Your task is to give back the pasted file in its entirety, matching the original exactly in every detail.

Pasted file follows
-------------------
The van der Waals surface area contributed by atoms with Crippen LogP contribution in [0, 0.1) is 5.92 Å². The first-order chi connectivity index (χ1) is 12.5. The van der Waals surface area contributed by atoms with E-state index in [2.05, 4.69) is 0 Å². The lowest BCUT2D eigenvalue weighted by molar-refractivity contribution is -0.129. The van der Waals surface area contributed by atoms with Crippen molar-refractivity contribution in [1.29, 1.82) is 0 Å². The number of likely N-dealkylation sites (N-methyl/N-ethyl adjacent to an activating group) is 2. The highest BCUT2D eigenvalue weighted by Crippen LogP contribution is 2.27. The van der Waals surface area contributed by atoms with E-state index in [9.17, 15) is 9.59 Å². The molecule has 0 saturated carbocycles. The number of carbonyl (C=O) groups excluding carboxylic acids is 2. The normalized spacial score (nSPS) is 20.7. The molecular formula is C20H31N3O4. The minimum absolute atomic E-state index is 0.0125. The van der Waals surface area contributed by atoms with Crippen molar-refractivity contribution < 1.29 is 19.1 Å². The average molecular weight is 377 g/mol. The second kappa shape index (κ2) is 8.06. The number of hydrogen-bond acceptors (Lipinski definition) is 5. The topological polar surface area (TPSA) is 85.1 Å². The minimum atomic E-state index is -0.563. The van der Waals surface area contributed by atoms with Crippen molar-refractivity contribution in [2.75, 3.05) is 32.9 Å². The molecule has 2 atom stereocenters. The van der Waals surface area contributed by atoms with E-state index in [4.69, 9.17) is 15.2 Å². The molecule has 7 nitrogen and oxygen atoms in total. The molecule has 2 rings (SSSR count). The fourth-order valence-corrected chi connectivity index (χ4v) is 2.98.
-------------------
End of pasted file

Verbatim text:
The van der Waals surface area contributed by atoms with Crippen LogP contribution in [0, 0.1) is 5.92 Å². The first-order chi connectivity index (χ1) is 12.5. The van der Waals surface area contributed by atoms with E-state index in [2.05, 4.69) is 0 Å². The lowest BCUT2D eigenvalue weighted by molar-refractivity contribution is -0.129. The van der Waals surface area contributed by atoms with Crippen molar-refractivity contribution in [1.29, 1.82) is 0 Å². The number of likely N-dealkylation sites (N-methyl/N-ethyl adjacent to an activating group) is 2. The highest BCUT2D eigenvalue weighted by Crippen LogP contribution is 2.27. The van der Waals surface area contributed by atoms with E-state index in [9.17, 15) is 9.59 Å². The molecule has 0 saturated carbocycles. The number of carbonyl (C=O) groups excluding carboxylic acids is 2. The normalized spacial score (nSPS) is 20.7. The molecular formula is C20H31N3O4. The minimum absolute atomic E-state index is 0.0125. The van der Waals surface area contributed by atoms with Crippen molar-refractivity contribution < 1.29 is 19.1 Å². The average molecular weight is 377 g/mol. The second kappa shape index (κ2) is 8.06. The number of hydrogen-bond acceptors (Lipinski definition) is 5. The topological polar surface area (TPSA) is 85.1 Å². The minimum atomic E-state index is -0.563. The van der Waals surface area contributed by atoms with Crippen molar-refractivity contribution in [2.75, 3.05) is 32.9 Å². The molecule has 2 atom stereocenters. The van der Waals surface area contributed by atoms with E-state index in [4.69, 9.17) is 15.2 Å². The molecule has 7 nitrogen and oxygen atoms in total. The molecule has 2 rings (SSSR count). The fourth-order valence-corrected chi connectivity index (χ4v) is 2.98.